Serve at once.

Burnt Honey / Mushroom Tea

It’s difficult to make this in small quantities, but it keeps for a long time in the fridge and could potentially find a home used anywhere a sweet and savory kick might be welcome, like the aforementioned barbecue sauce or as a marinade for meats or a punch of flavor in a vinaigrette or even your morning coffee.

Or you could just commit to a few evenings of Old Death drinking.

No one’s judging you.

  • 300 ml (ish) burnt honey
  • 500 ml tap water
  • 50 g dried mushrooms (we use dried porcini)
  • 1 bay leaf
  • A healthy pinch of Appalachian sea salt

Break or roughly chop the mushrooms into small pieces. Drop them into a small container and cover them with the water, bay leaf, and salt. Put in the fridge for 24 hours.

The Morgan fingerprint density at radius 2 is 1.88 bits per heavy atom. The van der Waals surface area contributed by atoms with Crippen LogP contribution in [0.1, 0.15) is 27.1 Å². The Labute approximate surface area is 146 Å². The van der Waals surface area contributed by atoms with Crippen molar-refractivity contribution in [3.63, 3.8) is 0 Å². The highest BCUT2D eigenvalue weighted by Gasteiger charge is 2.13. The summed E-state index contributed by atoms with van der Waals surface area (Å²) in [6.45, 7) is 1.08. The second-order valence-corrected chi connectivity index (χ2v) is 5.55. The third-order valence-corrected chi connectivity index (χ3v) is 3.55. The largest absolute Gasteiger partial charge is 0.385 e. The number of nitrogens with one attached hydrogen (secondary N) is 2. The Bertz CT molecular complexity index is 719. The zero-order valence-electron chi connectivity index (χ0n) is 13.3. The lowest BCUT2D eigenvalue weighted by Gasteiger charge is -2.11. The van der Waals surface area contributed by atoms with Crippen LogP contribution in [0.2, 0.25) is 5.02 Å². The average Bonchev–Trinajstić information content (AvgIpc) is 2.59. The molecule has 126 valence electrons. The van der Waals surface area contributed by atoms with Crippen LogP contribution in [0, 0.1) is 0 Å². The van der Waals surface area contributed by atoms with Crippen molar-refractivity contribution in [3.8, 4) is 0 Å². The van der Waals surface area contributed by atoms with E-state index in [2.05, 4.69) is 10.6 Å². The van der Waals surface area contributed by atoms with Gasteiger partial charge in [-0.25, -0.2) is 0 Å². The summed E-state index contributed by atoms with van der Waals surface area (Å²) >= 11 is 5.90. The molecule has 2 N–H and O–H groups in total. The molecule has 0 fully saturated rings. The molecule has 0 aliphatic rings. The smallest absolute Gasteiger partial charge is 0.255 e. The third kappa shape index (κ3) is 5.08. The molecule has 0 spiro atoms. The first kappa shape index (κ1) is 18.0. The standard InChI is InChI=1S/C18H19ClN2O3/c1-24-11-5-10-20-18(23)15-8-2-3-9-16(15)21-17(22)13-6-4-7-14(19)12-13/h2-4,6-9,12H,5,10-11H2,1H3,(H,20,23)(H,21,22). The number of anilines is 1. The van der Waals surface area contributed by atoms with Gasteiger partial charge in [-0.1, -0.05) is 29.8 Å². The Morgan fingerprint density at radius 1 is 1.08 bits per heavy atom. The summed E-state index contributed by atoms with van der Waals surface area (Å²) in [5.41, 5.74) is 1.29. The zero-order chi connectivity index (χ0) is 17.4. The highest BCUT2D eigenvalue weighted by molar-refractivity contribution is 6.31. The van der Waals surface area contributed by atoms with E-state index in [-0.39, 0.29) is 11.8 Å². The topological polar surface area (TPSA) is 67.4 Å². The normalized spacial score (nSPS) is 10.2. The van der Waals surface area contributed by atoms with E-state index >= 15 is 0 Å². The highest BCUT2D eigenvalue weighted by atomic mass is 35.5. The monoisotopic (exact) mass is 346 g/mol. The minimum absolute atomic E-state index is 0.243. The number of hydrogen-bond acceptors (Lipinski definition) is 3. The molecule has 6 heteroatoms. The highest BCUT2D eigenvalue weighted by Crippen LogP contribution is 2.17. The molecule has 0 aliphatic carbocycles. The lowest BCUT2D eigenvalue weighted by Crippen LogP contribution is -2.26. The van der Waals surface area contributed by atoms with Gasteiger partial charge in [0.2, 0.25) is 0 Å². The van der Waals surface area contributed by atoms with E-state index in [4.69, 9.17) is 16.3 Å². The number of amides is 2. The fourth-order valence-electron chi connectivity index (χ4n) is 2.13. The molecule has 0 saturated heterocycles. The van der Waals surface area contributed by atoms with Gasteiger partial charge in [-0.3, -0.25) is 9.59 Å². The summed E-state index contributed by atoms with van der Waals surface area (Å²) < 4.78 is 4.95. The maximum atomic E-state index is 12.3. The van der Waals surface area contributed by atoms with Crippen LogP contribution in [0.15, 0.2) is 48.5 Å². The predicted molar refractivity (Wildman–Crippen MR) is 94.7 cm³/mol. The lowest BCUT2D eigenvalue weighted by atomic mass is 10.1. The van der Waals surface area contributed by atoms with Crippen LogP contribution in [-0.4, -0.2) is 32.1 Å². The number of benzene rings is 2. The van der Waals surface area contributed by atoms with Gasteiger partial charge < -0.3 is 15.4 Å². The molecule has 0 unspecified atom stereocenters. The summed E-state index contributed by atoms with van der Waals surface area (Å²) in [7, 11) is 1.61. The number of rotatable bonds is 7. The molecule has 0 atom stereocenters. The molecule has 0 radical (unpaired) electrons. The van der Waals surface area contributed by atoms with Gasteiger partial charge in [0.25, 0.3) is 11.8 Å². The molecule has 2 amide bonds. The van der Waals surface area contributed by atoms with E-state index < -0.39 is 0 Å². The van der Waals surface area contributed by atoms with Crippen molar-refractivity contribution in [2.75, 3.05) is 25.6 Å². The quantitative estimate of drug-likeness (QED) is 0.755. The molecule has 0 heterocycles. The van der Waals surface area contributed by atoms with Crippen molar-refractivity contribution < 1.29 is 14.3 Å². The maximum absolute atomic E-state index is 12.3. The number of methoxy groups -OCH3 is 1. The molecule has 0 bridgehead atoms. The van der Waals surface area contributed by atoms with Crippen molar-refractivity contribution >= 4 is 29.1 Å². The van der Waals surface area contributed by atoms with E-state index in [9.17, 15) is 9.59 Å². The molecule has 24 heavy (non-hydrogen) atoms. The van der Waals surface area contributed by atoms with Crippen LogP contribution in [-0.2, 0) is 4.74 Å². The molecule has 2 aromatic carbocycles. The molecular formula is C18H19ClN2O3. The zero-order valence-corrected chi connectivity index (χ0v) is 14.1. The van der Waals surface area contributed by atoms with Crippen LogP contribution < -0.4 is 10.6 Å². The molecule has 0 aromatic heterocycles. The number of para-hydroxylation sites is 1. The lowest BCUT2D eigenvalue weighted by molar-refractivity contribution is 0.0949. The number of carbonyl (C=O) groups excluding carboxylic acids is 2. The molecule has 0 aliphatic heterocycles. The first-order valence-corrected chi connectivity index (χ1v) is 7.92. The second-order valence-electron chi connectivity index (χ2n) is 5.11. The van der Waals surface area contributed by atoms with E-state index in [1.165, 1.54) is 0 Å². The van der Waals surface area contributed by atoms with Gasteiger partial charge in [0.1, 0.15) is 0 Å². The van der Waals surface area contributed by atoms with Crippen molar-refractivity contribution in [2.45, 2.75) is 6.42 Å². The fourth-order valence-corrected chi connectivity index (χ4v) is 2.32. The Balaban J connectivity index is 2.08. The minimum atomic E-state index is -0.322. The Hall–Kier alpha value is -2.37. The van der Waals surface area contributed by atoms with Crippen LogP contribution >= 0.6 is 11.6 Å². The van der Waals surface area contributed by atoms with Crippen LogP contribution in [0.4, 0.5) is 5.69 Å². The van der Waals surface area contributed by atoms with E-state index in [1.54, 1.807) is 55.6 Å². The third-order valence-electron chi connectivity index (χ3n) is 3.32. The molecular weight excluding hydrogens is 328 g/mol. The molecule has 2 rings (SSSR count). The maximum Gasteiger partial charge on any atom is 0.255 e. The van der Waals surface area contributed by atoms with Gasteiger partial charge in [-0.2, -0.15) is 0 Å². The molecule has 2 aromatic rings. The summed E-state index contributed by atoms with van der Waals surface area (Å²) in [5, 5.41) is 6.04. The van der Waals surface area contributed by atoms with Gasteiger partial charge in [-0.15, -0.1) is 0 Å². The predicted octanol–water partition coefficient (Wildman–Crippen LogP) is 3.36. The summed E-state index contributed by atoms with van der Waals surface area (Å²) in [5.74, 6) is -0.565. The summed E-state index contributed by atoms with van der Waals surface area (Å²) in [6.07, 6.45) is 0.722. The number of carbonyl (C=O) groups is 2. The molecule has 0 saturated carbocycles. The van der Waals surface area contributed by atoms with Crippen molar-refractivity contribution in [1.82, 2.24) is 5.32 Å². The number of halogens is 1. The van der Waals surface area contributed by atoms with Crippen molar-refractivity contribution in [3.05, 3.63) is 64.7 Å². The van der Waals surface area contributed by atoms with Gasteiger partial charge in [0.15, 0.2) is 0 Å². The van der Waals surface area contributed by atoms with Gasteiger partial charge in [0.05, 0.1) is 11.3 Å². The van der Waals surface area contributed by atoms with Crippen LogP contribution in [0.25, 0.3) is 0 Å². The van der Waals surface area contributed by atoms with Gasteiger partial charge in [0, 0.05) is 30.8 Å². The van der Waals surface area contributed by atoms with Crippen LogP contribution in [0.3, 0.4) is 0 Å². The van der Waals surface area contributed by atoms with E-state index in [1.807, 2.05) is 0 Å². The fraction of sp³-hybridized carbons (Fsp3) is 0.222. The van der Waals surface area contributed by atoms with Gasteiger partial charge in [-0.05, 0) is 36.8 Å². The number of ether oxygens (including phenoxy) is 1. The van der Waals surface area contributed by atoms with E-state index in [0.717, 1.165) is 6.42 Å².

Strain the mushrooms and bay leaf from the water and measure. The mushrooms will absorb some of the liquid as they infuse, so you will have less water than the 500 ml you started with. (You should squeeze as much moisture from the dried mushrooms as possible but you won’t get it all.) Your aim is to have a fifty fifty mix of burnt honey and the infused mushroom tea. So if you yield 350 ml of mushroom tea, add 350 ml of burnt honey and mix well to combine. It may help to gently warm the mushroom tea to help disperse the black honey. Refrigerate well covered until use.